Last December, damning headlines followed when England was placed 18th out of 41 countries in maths, 12th in reading and 11th in science in rankings of tests taken in 2003 by 250,000 15-year-olds.
Now an analysis of these results has shown that most of the English schools which took part in the study were high-achieving.
The performance, in a study by the Paris-based Organisation for Economic Co-operation and Development, followed a stronger showing in 2000, when England was placed eighth in maths and reading and fourth in science out of 40 countries.
But ministers were able to shrug off some of the negative press last year by pointing out that the 2003 results in the Programme for International Student Assessment (Pisa) tests were unofficial. England had not been included in the official results by the OECD because too few English schools - only 64 per cent of those surveyed - took part in the tests for the findings to be statistically robust.
However, this week academics and senior civil servants were presented with an analysis, commissioned by the Department for Education and Skills, which cast new light on the figures. They were also told that the DfES is so concerned about schools' reluctance to take part in Pisa that it is may pay them Pounds 500 each to administer next year's tests.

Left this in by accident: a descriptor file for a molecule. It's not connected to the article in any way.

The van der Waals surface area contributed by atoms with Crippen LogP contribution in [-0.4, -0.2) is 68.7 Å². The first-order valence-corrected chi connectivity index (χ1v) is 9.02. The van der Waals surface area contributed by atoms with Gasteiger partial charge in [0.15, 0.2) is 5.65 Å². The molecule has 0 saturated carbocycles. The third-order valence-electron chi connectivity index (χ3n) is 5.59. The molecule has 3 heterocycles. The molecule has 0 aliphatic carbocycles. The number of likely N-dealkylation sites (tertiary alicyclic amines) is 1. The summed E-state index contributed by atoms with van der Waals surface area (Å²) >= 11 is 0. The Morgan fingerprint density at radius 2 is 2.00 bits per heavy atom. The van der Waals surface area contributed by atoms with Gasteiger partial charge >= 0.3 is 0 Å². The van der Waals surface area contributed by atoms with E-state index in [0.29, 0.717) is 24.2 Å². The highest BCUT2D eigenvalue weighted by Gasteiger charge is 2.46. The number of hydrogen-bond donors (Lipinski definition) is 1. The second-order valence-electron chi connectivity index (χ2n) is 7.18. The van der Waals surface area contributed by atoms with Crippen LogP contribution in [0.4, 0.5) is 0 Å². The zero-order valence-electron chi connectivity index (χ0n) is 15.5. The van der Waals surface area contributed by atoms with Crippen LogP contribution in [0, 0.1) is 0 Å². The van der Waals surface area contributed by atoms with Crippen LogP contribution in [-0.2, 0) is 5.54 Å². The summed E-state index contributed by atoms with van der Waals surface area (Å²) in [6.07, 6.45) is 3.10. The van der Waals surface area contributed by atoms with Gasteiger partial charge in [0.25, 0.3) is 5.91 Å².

On average, English schools taking part were high achievers, based on an analysis of GCSE and key stage 3 results. They had only half as many of England's lowest-achievers at GCSE and KS3 as the national average, the analysis by Professor John Micklewright of Southampton university showed.
When Professor Micklewright's team made a statistical adjustment to take account of this bias, England's score in the 2003 reading tests dropped from 506 to 499. This would have pushed England down a place or two in the international rankings, the conference was told. No figures were presented for the other subjects, but the effect is believed to be the same.
The analysis, which was presented in draft form, is to be published next year.
However, Andreas Schleicher, chief spokesman for Pisa, said it was not possible to say from comparing England's 2000 and 2003 results that standards had declined over this period. One of those present at the meeting said: "To know that standards have gone down over time, you have to do a longitudinal study which tests the same schools over time. Pisa does not do that so Mr Schleicher is right."
However, another said: "England's Pisa results have dropped quite sharply from 2000 to 2003, but our domestic test results keep going up every year.
What is going on here?"
A DFES spokesman said: "As the OECD has made clear, it is not possible to make meaningful comparisons with other countries based on this data. The most comprehensive measure of our pupils' performance against the national curriculum is our system of key stage national tests and GCSEs."